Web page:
After quite some time there were lifesigns from Eric Lippert, whose blog output is usually a great pleasure to read and understand. He is embarking an an adventure to write a so-called Z-machine with the following constraints:
- Written in OCaml
- Embracing functional programming (e.g. immutability, side-effect-free functions,...)
As far as my understanding goes OCaml is F#'s mother, syntax-wise, and me, looking for an excuse to have some fun with F#, thought ok, I'll go along, see how far I get.
For trodding along on my MBP I am using the atom editor with the ionide plugin.
The page explains pretty well the steps you need to do. On OSX it is a good thing if you've got brew such that you can do
brew install mono.
This will also bring F# onto the system, which should then be available on the path (and to the plugin). Bear in mind that the main executables are called slightly different to their Windows counterparts. You get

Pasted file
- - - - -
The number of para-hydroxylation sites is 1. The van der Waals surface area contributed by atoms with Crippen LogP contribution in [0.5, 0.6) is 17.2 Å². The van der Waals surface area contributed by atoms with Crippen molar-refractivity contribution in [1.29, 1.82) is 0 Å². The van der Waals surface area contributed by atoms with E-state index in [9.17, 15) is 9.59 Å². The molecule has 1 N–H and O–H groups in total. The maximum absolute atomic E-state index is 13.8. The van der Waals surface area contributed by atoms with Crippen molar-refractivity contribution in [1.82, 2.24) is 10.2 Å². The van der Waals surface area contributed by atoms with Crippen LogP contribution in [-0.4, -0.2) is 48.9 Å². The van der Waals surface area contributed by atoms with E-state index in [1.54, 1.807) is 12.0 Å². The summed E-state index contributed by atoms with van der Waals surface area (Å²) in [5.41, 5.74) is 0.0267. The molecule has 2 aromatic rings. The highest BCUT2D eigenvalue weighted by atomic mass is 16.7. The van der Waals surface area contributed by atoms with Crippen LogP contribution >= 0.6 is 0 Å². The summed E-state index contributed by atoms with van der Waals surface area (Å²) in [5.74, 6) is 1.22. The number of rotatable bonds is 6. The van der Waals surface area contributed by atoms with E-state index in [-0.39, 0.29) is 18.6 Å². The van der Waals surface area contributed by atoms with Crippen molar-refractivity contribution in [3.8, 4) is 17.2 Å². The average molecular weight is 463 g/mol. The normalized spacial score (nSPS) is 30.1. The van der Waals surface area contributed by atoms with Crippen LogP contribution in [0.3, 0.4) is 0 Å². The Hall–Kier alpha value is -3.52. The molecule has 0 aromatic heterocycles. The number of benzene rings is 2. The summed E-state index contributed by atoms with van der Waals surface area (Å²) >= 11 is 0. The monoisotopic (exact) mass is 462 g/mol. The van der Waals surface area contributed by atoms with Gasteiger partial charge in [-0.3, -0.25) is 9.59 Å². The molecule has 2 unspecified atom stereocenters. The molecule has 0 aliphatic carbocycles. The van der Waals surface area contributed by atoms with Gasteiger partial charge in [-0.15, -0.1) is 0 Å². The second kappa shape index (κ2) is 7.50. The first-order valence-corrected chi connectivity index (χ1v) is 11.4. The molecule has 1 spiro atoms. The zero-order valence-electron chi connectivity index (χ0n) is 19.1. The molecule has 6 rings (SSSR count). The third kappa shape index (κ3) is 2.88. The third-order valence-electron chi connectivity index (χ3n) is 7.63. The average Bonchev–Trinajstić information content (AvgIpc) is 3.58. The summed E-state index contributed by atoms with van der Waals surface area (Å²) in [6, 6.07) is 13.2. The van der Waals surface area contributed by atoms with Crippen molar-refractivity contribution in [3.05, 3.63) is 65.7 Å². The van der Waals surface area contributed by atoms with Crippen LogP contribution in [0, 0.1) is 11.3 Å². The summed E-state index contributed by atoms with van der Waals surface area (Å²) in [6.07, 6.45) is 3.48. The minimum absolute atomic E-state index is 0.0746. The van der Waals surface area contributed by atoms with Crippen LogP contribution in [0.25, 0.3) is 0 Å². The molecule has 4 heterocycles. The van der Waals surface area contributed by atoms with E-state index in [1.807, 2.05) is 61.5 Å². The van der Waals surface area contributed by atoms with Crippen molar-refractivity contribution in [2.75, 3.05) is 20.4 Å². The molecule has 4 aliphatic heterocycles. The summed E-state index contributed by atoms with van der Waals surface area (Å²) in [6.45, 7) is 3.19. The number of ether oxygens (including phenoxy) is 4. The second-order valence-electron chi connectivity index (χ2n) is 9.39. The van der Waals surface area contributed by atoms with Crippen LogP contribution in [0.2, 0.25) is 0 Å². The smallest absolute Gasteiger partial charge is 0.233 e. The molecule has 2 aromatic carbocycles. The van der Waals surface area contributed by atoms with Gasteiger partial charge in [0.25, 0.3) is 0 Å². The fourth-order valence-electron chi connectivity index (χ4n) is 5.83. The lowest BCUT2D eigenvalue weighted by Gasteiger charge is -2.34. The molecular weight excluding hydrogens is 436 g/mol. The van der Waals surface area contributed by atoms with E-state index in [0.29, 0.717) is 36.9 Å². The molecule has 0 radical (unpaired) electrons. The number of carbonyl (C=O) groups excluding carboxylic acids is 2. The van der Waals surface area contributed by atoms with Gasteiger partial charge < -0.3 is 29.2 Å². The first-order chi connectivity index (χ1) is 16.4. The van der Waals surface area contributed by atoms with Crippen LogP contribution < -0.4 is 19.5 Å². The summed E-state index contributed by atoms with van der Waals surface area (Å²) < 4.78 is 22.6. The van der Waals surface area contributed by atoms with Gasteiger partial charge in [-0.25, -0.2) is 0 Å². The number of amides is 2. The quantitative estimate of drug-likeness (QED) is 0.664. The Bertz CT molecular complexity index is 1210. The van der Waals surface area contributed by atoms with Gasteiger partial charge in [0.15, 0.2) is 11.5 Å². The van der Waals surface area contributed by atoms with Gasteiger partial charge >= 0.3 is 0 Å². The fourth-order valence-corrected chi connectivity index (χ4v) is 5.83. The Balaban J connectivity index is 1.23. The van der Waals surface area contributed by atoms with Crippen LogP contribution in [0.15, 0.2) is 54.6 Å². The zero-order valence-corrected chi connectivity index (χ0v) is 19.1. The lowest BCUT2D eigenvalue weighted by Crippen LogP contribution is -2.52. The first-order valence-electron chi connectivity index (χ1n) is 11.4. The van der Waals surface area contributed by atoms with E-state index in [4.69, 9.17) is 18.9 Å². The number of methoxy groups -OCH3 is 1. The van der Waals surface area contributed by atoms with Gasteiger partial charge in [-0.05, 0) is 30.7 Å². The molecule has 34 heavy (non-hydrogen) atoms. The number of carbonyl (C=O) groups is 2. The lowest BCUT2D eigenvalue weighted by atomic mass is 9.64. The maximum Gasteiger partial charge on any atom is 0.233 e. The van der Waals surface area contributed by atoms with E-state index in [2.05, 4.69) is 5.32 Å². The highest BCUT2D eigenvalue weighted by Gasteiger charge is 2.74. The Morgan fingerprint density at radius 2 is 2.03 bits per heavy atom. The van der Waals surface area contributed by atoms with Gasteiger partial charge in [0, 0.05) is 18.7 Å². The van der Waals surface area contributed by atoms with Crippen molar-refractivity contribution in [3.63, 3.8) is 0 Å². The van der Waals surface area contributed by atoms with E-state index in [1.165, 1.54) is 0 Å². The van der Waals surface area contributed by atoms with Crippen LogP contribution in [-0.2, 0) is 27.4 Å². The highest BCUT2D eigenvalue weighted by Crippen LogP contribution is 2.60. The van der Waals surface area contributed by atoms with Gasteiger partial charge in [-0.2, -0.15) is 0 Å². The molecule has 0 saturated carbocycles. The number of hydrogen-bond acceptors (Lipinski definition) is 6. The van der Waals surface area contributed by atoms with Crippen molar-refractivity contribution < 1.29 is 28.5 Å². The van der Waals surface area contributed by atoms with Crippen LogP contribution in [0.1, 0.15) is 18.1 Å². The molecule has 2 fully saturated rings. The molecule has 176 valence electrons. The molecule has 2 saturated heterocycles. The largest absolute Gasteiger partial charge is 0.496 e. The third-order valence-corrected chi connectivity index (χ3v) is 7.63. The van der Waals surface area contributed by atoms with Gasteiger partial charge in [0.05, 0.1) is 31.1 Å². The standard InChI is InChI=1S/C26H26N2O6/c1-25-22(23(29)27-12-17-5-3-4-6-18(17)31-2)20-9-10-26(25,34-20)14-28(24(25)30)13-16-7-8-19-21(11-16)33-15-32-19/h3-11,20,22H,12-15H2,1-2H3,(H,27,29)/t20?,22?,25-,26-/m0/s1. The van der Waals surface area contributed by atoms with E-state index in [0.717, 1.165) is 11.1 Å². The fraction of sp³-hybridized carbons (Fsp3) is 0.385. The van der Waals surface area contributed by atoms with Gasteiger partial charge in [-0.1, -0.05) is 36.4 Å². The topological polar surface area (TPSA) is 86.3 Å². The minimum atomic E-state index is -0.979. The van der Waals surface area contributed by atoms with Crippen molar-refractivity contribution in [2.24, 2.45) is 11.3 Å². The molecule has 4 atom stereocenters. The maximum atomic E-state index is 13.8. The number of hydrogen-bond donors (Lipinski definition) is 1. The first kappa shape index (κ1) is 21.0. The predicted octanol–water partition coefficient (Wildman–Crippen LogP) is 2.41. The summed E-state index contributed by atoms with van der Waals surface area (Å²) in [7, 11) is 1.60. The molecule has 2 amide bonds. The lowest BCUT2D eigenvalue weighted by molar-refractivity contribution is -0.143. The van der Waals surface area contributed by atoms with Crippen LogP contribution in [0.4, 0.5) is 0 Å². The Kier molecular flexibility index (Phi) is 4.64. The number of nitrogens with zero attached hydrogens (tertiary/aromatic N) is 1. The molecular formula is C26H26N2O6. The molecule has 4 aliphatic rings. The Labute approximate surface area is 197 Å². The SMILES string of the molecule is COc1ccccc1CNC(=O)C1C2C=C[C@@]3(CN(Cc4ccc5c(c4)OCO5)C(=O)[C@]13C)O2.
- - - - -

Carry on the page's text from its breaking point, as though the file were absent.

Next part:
- fsi -> fsharpi
- fsc -> fsharpc
If you have npm on your system it is also very nice that there is a project generator (fsharp-project) available under yeoman - it can generate you the basic structure of your project with all the goodies that the F# community has come up with, things like FAKE and Paket..
The code created will be available in runnable form on github, and I will introduce a tag after every post in case anybody cares to go back to a specific commit associated with a blog post.
Coming to Eric's second post, the method to get the top bits of a 16-bit word looks...very similar, just that in F# we have operators that look a bit like their C-style counterparts.
let fetch_bits high length word = let mask = ~~~ (-1 <<< length) in (word >>> (high - length + 1)) &&& mask